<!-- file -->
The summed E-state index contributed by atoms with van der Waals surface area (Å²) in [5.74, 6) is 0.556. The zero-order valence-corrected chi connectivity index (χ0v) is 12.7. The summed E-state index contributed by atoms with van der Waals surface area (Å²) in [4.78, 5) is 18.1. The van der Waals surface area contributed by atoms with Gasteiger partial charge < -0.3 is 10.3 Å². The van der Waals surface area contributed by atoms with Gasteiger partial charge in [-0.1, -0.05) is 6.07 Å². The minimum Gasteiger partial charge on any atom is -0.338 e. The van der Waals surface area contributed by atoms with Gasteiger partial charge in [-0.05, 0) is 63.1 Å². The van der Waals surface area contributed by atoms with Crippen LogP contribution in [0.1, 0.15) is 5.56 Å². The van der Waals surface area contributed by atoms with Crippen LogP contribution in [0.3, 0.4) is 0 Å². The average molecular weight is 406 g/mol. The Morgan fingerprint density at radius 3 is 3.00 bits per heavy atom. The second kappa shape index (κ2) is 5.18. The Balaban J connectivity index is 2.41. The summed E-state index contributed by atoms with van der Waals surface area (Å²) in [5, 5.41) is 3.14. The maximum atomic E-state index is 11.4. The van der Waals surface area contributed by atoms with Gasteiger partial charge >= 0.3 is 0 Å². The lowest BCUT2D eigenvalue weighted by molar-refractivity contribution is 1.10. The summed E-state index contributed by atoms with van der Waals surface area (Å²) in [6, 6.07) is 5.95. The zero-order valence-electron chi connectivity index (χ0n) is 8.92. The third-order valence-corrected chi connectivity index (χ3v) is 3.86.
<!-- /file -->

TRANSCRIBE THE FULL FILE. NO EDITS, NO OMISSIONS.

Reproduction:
The summed E-state index contributed by atoms with van der Waals surface area (Å²) in [5.74, 6) is 0.556. The zero-order valence-corrected chi connectivity index (χ0v) is 12.7. The summed E-state index contributed by atoms with van der Waals surface area (Å²) in [4.78, 5) is 18.1. The van der Waals surface area contributed by atoms with Gasteiger partial charge < -0.3 is 10.3 Å². The van der Waals surface area contributed by atoms with Gasteiger partial charge in [-0.1, -0.05) is 6.07 Å². The minimum Gasteiger partial charge on any atom is -0.338 e. The van der Waals surface area contributed by atoms with Gasteiger partial charge in [-0.05, 0) is 63.1 Å². The van der Waals surface area contributed by atoms with Crippen LogP contribution in [0.1, 0.15) is 5.56 Å². The van der Waals surface area contributed by atoms with Crippen LogP contribution in [0.3, 0.4) is 0 Å². The average molecular weight is 406 g/mol. The Morgan fingerprint density at radius 3 is 3.00 bits per heavy atom. The second kappa shape index (κ2) is 5.18. The Balaban J connectivity index is 2.41. The summed E-state index contributed by atoms with van der Waals surface area (Å²) in [5, 5.41) is 3.14. The maximum atomic E-state index is 11.4. The van der Waals surface area contributed by atoms with Gasteiger partial charge >= 0.3 is 0 Å². The lowest BCUT2D eigenvalue weighted by molar-refractivity contribution is 1.10. The summed E-state index contributed by atoms with van der Waals surface area (Å²) in [6, 6.07) is 5.95. The zero-order valence-electron chi connectivity index (χ0n) is 8.92. The third-order valence-corrected chi connectivity index (χ3v) is 3.86.